25 January 2011, 18:17  IMF: EU should increase bail-out fund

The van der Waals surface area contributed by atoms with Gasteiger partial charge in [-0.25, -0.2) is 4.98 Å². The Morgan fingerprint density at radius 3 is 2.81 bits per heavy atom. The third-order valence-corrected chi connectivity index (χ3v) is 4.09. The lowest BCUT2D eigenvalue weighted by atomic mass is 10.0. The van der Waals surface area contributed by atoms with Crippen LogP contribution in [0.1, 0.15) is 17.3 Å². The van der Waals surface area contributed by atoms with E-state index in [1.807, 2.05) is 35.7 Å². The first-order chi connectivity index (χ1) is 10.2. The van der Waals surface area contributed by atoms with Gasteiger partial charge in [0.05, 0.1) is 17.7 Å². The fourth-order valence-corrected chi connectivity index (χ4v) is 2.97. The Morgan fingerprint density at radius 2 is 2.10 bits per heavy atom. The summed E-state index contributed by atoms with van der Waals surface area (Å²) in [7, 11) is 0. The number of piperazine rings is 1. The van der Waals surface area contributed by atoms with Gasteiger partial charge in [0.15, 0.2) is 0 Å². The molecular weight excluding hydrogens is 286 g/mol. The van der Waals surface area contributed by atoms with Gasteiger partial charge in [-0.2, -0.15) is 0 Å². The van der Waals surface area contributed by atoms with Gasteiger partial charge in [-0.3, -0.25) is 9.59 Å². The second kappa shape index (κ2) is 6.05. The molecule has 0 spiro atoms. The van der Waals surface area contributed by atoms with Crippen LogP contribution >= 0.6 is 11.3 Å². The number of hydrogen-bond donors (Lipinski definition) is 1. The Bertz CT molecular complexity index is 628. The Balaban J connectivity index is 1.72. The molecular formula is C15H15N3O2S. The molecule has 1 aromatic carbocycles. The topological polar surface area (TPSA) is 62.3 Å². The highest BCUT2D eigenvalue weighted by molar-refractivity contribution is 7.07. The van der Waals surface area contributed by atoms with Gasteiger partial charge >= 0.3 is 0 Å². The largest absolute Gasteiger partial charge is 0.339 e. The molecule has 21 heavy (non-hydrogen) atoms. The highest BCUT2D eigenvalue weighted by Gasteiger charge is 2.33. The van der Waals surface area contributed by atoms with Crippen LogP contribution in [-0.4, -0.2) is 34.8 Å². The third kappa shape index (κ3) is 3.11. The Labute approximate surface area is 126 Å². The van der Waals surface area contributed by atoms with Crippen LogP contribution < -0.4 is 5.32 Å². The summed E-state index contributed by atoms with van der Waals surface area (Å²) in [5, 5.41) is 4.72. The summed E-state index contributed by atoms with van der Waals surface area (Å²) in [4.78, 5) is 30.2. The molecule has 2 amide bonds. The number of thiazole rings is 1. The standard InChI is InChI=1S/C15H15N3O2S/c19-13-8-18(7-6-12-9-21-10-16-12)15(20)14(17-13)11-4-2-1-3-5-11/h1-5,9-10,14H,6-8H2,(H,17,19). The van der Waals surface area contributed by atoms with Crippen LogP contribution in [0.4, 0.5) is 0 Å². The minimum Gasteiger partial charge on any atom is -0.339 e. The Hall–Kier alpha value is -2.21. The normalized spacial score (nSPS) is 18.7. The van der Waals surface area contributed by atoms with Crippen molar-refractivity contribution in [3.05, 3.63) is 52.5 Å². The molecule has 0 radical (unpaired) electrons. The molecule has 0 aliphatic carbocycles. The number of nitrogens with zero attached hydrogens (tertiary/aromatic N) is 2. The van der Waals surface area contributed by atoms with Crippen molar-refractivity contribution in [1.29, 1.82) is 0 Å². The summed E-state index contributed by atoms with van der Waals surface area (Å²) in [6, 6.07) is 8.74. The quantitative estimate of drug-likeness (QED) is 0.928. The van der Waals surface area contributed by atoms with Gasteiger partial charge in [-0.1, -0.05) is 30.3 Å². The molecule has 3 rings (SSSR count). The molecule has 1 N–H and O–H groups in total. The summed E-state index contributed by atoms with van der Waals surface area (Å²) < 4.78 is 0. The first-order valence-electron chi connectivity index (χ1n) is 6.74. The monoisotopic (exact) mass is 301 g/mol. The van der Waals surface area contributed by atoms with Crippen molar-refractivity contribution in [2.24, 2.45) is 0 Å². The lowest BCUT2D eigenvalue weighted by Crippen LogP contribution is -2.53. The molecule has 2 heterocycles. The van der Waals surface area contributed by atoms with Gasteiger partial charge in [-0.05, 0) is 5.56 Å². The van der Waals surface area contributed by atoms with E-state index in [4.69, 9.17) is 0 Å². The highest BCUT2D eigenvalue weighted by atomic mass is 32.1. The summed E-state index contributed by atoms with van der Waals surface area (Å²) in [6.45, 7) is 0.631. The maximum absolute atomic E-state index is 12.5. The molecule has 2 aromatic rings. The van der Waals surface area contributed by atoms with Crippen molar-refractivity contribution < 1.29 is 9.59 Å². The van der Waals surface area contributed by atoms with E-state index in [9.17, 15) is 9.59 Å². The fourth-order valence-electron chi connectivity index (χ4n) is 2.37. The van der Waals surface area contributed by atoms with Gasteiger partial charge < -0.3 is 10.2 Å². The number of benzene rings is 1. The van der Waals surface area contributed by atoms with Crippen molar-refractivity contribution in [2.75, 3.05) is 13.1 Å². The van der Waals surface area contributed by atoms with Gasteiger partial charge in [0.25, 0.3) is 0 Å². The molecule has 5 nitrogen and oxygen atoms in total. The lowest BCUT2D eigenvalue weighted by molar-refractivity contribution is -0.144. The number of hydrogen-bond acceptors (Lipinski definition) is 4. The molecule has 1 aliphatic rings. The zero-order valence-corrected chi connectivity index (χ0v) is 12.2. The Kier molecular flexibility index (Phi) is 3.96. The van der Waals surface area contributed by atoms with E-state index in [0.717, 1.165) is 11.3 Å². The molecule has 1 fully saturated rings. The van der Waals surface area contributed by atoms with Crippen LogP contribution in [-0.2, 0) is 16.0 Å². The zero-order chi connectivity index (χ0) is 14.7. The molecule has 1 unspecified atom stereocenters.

The International Monetary fund has called on the European Union to increase the size of its sovereign bail-out fund, and allow it greater flexibility in tackling the problems of the so-called euro zone peripheral states, including Ireland. The IMF also calls for a Europe-wide bank resolution scheme, and says bank creditors, and not taxpayers, should bear the ultimate cost. In its latest financial stability report, the IMF says the euro zone debt crisis is the most pressing problem in global finance. It says markets are worried about the lack of a comprehensive plan to fix the problem, and it warns that time is running out. It says the negative feedback loop between the stability of the banking system and sustainable levels of national debt must be broken to prevent problems spreading beyond Ireland, Greece and Portugal. The IMF calls for the European Stability Fund to be made bigger, and given a more flexible mandate to tackle the problem. It wants to see credible banks stress tests, followed by the swift recapitalisation of viable banks, and the shutting down of non-viable ones. It says the introduction of a pan-European bank resolution framework, backed by an EU wide government fund, would help to break the link between troubled banks and national governments. In general, the IMF says bank resolution schemes should preserve stability in a complex global financial system, while ultimately making creditors bear bank losses, rather than taxpayers. The International Monetary Fund has raised its growth forecasts for the world economy slightly, though it has warned of risks to a recovery. In an update to its World Economic Outlook, published in October, the IMF said world output would grow by 4.4% this year, up 0.2 points from its October forecast. It said this was due to stronger than expected activity in the second half of 2010 and new tax measures passed in the US which are expected to boost growth. The IMF raised its growth forecast for advanced economies to 2.5%, up from a previous 2.2%, but left its euro zone forecast unchanged at 1.5%. The fund said there were signs that private consumption was starting to strengthen again in advanced economies, but growth remained subdued and not strong enough to make a significant dent in high unemployment rates.

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